Some parents, especially those with writerly or scientific tendencies, cope with the shock of having reproduced by chronicling every twist and turn as their progeny move from mewling rage ball to drooling tyrant, and beyond. Not for the me the introspection and fearless truth telling of Anne Lamott’s Operating Instructions: A Journal of My Son’s First Year, or the abstracted observation of Charles Fernyhough’s A Thousand Days of Wonder: A Scientist’s Chronicle of his Daughter’s Developing Mind. I much prefer to embrace nature’s memory-wiping balm of exhaustion, distraction and confusion.
In short, I’m usually too busy being a parent to have any time or energy left over to write about it. But moments of excess metal capacity do occasionally arise—during the 9th consecutive reading of one of the new, not-so-edgy Curious George stories, say—when the adult brain kicks in. And the writerly, scientific blood begins to boil.
You see, I don’t much mind the cloying, the trite or the repetitive. But children’s literature and song are also riddled with innumerable errors of fact and possibility. I’m not fretting the tall tales or magical this and thats—I’m as happy to have a talking cat with a striped hat as the next guy. But spend enough time listening to kids’ songs and reading their books, and you’re left with just one question: why are these people lying to my child?
Exhibit A: “Ranky Tanky”
“Old lady come from Booster
Had two hens and a rooster
The rooster died, the old lady cried
She couldn’t get eggs like she used to.”
This old folk song was on my son’s first CD, and he fell in love with it. It’s got a good rhythm, a nice rhyming pattern – and a biological untruth so obvious and unapologetic you’d think you were listening to a super PAC attack ad. I’m sure the old lady did indeed regret the demise of her rooster, but it wouldn’t be for the impact on egg production. As anyone who has contemplated backyard agriculture or investigated malfeasance in the egg industry knows, the single coolest thing about laying hens is that they DON’T NEED a rooster to lay eggs. So long as they have at least 14 hours of daylight, and preferably 17 or so, healthy hens will keep on laying, about once every 26 hours. (Having a rooster would lead to fertilized eggs, and if you really want to cry over a rooster, try cracking one of those into your omelet pan after it’s been left out too long.)
Exhibit B: “Slippery Fish”
This one comes with charming hand movements, and starts out properly enough, with an octopus gobbling up the eponymous slippery fish. I’m still on board when the octopus is thence eaten by a tuna and, if we can agree it’s one of the smaller tunas, I have no problem believing that the tuna is subsequently devoured by a great white shark. So why, why, why does the song’s author have to end on an outrageous lie? That great white shark was most certainly not eaten by a big blue whale. The pups are already 5 feet long at birth — about, say, an ORDER OF MAGNITUDE larger than the krill that blue whales prefer almost exclusively. And it makes me cry like the old lady from Booster just to imagine the havoc a thrashing, 20-foot great white could cause to a filter-feeding whale’s delicate sheets of baleen.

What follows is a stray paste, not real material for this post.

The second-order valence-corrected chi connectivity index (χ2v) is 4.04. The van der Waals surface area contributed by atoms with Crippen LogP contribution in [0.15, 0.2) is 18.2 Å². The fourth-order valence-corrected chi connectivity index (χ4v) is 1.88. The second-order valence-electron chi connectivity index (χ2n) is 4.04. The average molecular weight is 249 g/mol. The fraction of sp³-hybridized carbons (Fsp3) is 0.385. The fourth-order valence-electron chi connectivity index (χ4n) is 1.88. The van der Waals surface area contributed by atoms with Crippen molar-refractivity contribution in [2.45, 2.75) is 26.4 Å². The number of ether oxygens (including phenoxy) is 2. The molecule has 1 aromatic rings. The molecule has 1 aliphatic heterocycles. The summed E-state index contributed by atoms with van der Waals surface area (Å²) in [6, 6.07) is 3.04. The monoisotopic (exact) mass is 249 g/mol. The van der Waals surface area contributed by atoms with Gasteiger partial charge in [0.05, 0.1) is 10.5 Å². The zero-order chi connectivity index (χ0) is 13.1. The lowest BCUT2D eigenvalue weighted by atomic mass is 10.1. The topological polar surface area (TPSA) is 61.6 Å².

Exhibit C: “Water, Water, Everywhere”
The worst crap always comes into your house unexpected, typically stuffed into the bottom of a bag of hand-me-downs by parents who couldn’t find the courage to burn what needs to be burned. This type specimen of towering inanity is no exception. It’s a product of the gawdawful Baby Einstein series, and features a lurid blue octopus (again with the cephalopods!) pointing out all the different places a baby or young toddler might find water. Sprinklers? Check. Oceans? Check. Octopus tears? Well … I’ll let that one go as a stand-in for tears generally, though I trust more than one LWON reader will let us know in the comments whether mollusks really do have lacrimal glands. I’m comfortable assuming not, since tears essentially replicate seawater.
Besides, the real problem is with the following page: “Bubbles blowing, bursting — POP! — A wondrous, wet refrain…” I’m sorry, bubbles? A generation of parents had better hope this isn’t what their children remember should they find themselves stuck in the desert with nothing to drink. Oh sure, there’s a thin layer of stabilized water at the core of any soap bubble film — about a MICRON thick. How many cases of dehydration this hydrologic half-truth may have caused already, I can’t say. But my trust in the written word is irredeemably damaged.
If only, I sometimes think, my full mental capacity were not required simply to outwit an infant into sleeping for longer than 20 minutes with out crying, retching, shitting, or all three at once. I wouldn’t waste my time chronicling the breakthrough — whatever worked this time wouldn’t the next, anyway — but would instead throw myself into writing, and fact checking, my own kid lit, just to save others the pain. Er, you do feel the pain, don’t you?
Image: “Seifenbläser” Jean-Baptiste Siméon Chardin, mid-18th century. Via wikimedia commons.